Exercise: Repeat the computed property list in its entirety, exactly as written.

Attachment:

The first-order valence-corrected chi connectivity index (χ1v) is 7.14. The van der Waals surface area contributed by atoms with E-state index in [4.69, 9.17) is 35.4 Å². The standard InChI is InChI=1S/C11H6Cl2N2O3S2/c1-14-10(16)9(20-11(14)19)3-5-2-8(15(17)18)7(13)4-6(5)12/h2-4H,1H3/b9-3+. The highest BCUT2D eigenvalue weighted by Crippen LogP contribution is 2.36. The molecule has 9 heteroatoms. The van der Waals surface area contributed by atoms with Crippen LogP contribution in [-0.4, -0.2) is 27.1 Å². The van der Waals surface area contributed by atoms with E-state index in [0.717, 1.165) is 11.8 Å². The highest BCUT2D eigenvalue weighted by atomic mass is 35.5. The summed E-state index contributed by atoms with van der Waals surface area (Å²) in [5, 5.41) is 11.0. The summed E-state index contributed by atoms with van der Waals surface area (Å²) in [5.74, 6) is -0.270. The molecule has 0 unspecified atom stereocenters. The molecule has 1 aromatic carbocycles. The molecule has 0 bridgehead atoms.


The first-order valence-corrected chi connectivity index (χ1v) is 7.14. The van der Waals surface area contributed by atoms with E-state index in [4.69, 9.17) is 35.4 Å². The standard InChI is InChI=1S/C11H6Cl2N2O3S2/c1-14-10(16)9(20-11(14)19)3-5-2-8(15(17)18)7(13)4-6(5)12/h2-4H,1H3/b9-3+. The highest BCUT2D eigenvalue weighted by Crippen LogP contribution is 2.36. The molecule has 9 heteroatoms. The van der Waals surface area contributed by atoms with Crippen LogP contribution in [-0.4, -0.2) is 27.1 Å². The van der Waals surface area contributed by atoms with E-state index in [0.717, 1.165) is 11.8 Å². The highest BCUT2D eigenvalue weighted by atomic mass is 35.5. The summed E-state index contributed by atoms with van der Waals surface area (Å²) in [5, 5.41) is 11.0. The summed E-state index contributed by atoms with van der Waals surface area (Å²) in [5.74, 6) is -0.270. The molecule has 0 unspecified atom stereocenters. The molecule has 1 aromatic carbocycles. The molecule has 0 bridgehead atoms.